The recent decision of the constitutional court in the matter of Beadica 231 CC & others v Trustees for the time being of the Oregan Trust and others has synthesised the legal principles of interpreting contracts in the new constitutional dispensation of South Africa. This is a case that has been long awaited by practitioners, academics and business alike as there has been a growing need to develop our contract law in a manner that is consistent with the principles of the Constitution.
Previously, the legal principle of pacta sunt servanda was strictly observed by our courts when interpreting a contract. The principle states that agreements, freely and voluntarily concluded, must be honoured. This is a foundational principle of contract law that has only recently shown signs of being diluted in our law.
The problem with the strict and unwavering application of the principle of pacta sunt servanda is that it allows the party with the bargaining power to bully the other party into concluding a contract that is unfair. The result of a one-sided contract is the obvious unfair treatment of the vulnerable party.
This is a problem that the Constitutional Court wrestled with in the Beadica case. Briefly, the facts were that a franchise agreement was concluded between Sales Hire CC as franchisor and various Beadica CC’s as franchisees. Beadica had to operate the franchised business from premises approved by Sales Hire which practically meant that it had to lease from property owned by Oregon Trust. One of the members of Sales Hire CC was also a trustee of Oregan Trust. Beadica acquired the businesses though a black economic initiative financed by the National Empowerment Fund.
The franchise agreements between Sales Hire and Beadica were for a period of 10 years. The lease agreements between Beadica and the Trust were only for a period of 5 years with an option to renew for a further 5 years. Beadica failed to properly exercise its option to renew by giving timeous notice to the Trust and the Trust demanded that Beadica vacate their business premises.
The franchise agreements required that Beadica operate from approved business premises so with the termination of the lease agreements with the Trust, Sales Hire had the option to terminate the franchise agreements with Beadica. In essence then, Beadica’s failure to timeously exercise its right to renew its leases would likely be the end of its business operations.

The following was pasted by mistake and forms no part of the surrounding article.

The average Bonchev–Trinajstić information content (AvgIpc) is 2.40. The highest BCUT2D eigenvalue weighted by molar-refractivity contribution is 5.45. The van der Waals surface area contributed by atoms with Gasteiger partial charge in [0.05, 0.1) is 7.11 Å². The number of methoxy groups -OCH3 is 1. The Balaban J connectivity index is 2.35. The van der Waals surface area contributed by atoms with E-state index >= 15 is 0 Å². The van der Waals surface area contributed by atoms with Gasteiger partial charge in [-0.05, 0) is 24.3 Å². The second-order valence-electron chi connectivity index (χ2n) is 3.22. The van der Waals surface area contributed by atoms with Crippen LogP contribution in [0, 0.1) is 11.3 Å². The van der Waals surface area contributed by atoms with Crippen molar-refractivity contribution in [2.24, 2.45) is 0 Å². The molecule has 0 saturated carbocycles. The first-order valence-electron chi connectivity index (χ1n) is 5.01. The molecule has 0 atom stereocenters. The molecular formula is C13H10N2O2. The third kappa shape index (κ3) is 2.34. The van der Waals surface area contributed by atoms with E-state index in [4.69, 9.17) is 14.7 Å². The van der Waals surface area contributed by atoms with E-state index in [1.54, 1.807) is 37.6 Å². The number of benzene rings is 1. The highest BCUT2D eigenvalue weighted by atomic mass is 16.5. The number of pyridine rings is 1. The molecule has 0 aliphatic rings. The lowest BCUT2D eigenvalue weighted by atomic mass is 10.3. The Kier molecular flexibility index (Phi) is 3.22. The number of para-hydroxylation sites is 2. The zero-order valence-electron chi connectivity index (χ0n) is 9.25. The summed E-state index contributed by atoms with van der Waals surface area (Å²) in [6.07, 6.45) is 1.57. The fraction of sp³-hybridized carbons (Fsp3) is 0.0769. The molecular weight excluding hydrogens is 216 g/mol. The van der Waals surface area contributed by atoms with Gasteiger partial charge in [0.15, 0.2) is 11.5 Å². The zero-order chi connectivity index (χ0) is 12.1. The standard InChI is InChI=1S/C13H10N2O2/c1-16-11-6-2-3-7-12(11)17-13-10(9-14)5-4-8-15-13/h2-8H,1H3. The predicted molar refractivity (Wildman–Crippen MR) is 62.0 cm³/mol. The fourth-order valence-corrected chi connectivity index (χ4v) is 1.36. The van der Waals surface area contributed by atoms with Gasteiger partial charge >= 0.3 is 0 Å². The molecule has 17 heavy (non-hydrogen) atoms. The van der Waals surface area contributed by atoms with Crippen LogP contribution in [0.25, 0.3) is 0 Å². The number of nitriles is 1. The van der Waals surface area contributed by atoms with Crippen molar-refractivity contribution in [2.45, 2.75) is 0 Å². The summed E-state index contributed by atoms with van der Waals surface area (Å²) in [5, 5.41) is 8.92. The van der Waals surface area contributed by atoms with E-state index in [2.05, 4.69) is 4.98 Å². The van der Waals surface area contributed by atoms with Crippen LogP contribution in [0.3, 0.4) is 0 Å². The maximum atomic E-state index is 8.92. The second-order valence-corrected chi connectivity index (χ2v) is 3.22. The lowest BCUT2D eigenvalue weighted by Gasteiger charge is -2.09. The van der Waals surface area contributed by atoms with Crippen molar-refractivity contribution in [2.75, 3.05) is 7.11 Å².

In court, Beadica contended that the strict enforcement of the contractual terms governing renewal of the leases would be contrary to public policy. Sales Hire, on the other hand, contended that the court should only exercise its power not to enforce a contract on the basis of public policy sparingly and only in the clearest of cases.
The court proceeded to delve into our contractual jurisprudence, both pre and post the Constitution as well as considering various foreign jurisdictions. It confirmed the principles laid down in cases such as Briskley vs Drotsky, stating that contracts which infringe “on the fundamental values embodied in the Constitution, will be struck down as being offensive to public policy”.
In the later case of South African Forestry Co. Ltd vs York Timbers Ltd, the Supreme Court of Appeal held that abstract values such as fairness and good faith could not themselves be imposed on contractual terms. The court cautioned that the “notion that judges can refuse to enforce a contractual provision merely because it offends their fairness and equity, will give rise to legal and commercial uncertainty.”
The court in the present case confirmed the principles laid down in the above cases as well as many others. It went on to state that the principle of pacta sunt servanda is not a relic of our pre-constitutional common law and it continues to play a crucial role in the judicial control of contracts.
However, the court went on to state that pacta sunt servanda is not the only, nor the most important principle informing judicial control of contracts. There is no basis for privileging pacta sunt servanda over other constitutional rights and values. The court stressed that a careful balancing exercise is required to determine whether enforcement of the contractual terms would be contrary to public policy in the circumstances.
Ultimately the court found that Beadica did not demonstrate that the strict enforcement of the renewal clauses for their leases would be contrary to public policy in the context of the particular facts of the case. The persons behind Beadica claimed that they were not sophisticated business people and not fully appraised of their rights and obligations regarding their options to renew the leases but this argument was rejected.
Notwithstanding the particular outcome of this case, it has provided clarity on the court’s approach to judicial control over contracts and should be a warning for those who rely of the unfettered application of the pacta sunt servanda principle in their business dealings.